Jellyfish In the Sun

“But how can I put a name to what it is that I want? How am I to know that I really don’t want what I want, or that I really don’t want what I don’t want? These are intangibles that the moment you name them their meaning evaporates like jellyfish in the sun.”
Andrei Tarkovsky, Stalker: un film de Andreï Tarkovski

Broken Concrete and Rebar, Dallas, Texas

 

I took a day of PTO today (I am still working, I am essential) to try and heal my knee which I hurt in a fall outside my shower on Sunday. Someone reminded me of RICE – Rest, Ice, Compression, and Elevation (Would like to try RICED – with the addition of Drugs… but no luck there) and that sounded good for me. I made a spot where I could stretch out with a flexible ice pack on my knee. To kill the time I watched a movie on my laptop which I had seen over three decades ago – Stalker by Andre Tarkovsky.

Tarkovsky is, as I’m sure you know, an unmitigated genius – a master of idiosyncratic film making.  I’m glad I saw the film again – I noticed a lot that I missed the first time.

One aspect is the Russian technique of adding very deep philosophical soliloquies spouted by characters in the story – the plot becomes a scaffold to present these musings on faith, desire, and humanity. It is like Dostoevsky or Tolstoy where dramatic action illustrates deeper issues.

Here’s an example – the long monologue by the character known only as Writer after he narrowly escaped death in the room of dunes (you’ll have to click through and watch it on YouTube).

Look at this closely… who is he talking to?

And, like all of Tarkovsky’s films… what images! I hadn’t noticed (or remembered) the Wizard of Oz trick of having the day to day life in black and white (or at least de-saturated sepia tones)   and only have the full luscious color spring out in the Zone itself (when you see the film note carefully what other subject is shown in color). The burning rocks on the shore. The room of dunes. The dust devils on the dried up undulating swamp (apparently this scene and others involved carcinogenic chemical wastelands that may have eventually led to the death of the director and others involved in the film). The catalog of items in the long shot through the shallow water. The stalactite festooned tunnel of horror, the meat grinder. The way he films faces….

It is a feast for the eyes as well as the brain.

Let everything that’s been planned come true. Let them believe. And let them have a laugh at their passions. Because what they call passion actually is not some emotional energy, but just the friction between their souls and the outside world. And most important, let them believe in themselves. Let them be helpless like children, because weakness is a great thing, and strength is nothing. When a man is just born, he is weak and flexible. When he dies, he is hard and insensitive. When a tree is growing, it’s tender and pliant. But when it’s dry and hard, it dies. Hardness and strength are death’s companions. Pliancy and weakness are expressions of the freshness of being. Because what has hardened will never win.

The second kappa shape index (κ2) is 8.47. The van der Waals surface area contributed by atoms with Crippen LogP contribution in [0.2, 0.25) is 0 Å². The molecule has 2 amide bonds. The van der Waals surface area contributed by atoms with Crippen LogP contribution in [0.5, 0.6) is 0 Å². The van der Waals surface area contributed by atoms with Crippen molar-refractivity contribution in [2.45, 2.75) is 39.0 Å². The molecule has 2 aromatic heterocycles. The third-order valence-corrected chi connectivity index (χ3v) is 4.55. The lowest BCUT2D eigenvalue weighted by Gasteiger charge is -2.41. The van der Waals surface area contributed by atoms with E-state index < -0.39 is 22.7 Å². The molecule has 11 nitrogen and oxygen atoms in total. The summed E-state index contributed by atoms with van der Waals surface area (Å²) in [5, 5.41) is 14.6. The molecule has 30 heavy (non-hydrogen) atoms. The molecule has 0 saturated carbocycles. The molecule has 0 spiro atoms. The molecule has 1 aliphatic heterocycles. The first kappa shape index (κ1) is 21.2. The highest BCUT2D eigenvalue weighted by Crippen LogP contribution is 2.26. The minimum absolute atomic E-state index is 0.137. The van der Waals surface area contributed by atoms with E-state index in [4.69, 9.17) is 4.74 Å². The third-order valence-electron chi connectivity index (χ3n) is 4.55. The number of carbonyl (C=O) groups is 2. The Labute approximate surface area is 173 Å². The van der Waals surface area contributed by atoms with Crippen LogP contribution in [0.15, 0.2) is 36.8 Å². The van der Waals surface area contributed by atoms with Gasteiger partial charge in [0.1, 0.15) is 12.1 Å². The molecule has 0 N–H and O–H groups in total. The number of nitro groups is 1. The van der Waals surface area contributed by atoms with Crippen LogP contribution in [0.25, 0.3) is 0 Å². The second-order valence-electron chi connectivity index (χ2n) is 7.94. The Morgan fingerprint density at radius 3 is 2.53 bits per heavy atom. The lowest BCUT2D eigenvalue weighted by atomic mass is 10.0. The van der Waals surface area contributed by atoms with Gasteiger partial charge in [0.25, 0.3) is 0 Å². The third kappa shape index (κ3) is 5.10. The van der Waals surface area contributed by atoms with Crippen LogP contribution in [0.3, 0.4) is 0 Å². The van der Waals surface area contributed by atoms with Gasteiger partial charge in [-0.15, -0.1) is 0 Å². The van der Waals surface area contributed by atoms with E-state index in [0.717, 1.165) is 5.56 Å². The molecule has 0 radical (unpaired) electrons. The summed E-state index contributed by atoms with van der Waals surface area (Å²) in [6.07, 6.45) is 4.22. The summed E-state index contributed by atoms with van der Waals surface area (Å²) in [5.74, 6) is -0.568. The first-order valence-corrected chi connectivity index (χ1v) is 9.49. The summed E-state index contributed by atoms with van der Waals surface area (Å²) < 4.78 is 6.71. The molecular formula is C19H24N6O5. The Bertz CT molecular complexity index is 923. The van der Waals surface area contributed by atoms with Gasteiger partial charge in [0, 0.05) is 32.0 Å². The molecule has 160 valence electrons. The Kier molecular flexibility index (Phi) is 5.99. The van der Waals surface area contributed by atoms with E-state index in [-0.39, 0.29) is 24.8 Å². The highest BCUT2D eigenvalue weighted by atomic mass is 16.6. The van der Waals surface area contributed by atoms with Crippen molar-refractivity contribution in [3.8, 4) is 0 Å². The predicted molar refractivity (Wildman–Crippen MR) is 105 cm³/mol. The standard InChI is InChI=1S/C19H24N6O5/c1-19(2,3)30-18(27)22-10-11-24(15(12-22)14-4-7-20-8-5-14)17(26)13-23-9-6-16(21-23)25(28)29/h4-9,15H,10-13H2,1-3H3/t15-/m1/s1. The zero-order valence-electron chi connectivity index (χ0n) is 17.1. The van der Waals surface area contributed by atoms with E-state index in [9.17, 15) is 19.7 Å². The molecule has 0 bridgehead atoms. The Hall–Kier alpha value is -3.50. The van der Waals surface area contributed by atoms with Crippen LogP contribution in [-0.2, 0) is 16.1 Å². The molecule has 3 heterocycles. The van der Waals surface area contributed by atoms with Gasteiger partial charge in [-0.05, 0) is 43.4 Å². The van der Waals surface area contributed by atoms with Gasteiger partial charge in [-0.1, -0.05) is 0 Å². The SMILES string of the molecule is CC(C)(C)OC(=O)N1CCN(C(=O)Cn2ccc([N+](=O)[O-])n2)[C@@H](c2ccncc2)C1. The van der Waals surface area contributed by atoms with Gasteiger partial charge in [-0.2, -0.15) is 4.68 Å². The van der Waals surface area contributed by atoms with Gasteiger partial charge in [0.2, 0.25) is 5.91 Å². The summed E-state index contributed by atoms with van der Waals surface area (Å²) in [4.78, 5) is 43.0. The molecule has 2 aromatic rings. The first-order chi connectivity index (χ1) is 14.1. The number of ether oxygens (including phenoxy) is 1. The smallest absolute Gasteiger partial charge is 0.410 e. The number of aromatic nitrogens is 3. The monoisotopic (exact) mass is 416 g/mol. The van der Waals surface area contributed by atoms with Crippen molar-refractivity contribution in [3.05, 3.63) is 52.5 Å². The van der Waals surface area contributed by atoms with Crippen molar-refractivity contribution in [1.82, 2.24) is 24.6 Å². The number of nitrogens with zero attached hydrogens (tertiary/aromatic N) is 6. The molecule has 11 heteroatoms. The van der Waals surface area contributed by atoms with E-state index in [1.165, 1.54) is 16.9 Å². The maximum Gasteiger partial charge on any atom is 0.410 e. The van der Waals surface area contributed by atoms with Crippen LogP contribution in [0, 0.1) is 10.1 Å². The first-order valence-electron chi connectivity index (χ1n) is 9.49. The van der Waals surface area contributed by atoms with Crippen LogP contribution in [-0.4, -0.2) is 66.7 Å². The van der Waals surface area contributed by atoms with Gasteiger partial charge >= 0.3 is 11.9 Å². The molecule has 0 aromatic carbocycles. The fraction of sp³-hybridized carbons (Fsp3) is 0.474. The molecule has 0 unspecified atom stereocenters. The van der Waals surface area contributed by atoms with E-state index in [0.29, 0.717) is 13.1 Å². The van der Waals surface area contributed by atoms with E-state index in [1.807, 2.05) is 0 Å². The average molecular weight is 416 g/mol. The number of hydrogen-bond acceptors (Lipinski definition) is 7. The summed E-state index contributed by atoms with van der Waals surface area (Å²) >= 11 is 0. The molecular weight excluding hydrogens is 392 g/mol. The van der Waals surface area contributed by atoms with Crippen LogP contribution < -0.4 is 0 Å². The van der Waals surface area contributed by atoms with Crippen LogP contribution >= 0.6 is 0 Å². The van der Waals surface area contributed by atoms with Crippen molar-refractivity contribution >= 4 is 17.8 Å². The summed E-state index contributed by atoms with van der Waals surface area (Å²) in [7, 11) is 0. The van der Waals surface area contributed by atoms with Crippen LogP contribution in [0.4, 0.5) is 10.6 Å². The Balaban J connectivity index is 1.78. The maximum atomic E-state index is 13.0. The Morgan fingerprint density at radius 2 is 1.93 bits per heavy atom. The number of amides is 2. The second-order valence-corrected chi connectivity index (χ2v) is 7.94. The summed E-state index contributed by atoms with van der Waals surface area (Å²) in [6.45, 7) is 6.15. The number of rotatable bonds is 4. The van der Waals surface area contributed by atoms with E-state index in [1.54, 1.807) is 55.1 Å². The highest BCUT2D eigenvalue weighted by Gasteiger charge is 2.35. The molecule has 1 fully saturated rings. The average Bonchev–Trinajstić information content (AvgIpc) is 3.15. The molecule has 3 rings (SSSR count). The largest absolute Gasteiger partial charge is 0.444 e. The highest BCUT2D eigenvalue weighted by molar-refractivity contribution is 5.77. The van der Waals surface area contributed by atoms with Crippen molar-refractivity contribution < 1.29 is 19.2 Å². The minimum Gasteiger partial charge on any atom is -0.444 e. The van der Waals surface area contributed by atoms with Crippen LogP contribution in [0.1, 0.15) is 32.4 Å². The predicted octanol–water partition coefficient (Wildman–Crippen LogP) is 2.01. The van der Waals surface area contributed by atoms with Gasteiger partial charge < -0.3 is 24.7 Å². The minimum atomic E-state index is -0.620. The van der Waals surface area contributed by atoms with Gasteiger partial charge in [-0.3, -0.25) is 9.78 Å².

Andrei Tarkovsky, Stalker

Just To Nourish Human Loneliness

“Why do people have to be this lonely? What’s the point of it all? Millions of people in this world, all of them yearning, looking to others to satisfy them, yet isolating themselves. Why? Was the earth put here just to nourish human loneliness?”
Haruki Murakami, Sputnik Sweetheart

Footprints and Bike Tracks in thin mud on concrete path, Trinity River Bottoms, Dallas, Texas

There were people here once.

The Swirling

“My soul is a black maelstrom, a great madness spinning about a vacuum, the swirling of a vast ocean around a hole in the void, and in the waters, more like whirlwinds than waters, float images of all I ever saw or heard in the world: houses, faces, books, boxes, snatches of music and fragments of voices, all caught up in a sinister, bottomless whirlpool.”
Fernando Pessoa, The Book of Disquiet

Old photo of the Trinity River in flood stage, Dallas, Texas

I Enter A Swamp As A Sacred Place

“Thoreau the “Patron Saint of Swamps” because he enjoyed being in them and writing about them said, “my temple is the swamp… When I would recreate myself, I seek the darkest wood, the thickest and most impenetrable and to the citizen, most dismal, swamp. I enter a swamp as a sacred place, a sanctum sanctorum… I seemed to have reached a new world, so wild a place…far away from human society. What’s the need of visiting far-off mountains and bogs, if a half-hour’s walk will carry me into such wildness and novelty.”
Henry David Thoreau, Walden and Other Writings

Bald Cypress Knees, Waco, Texas

A Rational Fear Of Birds

“You’ll think this is a bit silly, but I’m a bit–well, I have a thing about birds.”
“What, a phobia?”
“Sort of.”
“Well, that’s the common term for an irrational fear of birds.”
“What do they call a rational fear of birds, then?”
Neil Gaiman, Anansi Boys

Spirit of Flight (detail), Charles Umlauf, Love Field, Dallas, Texas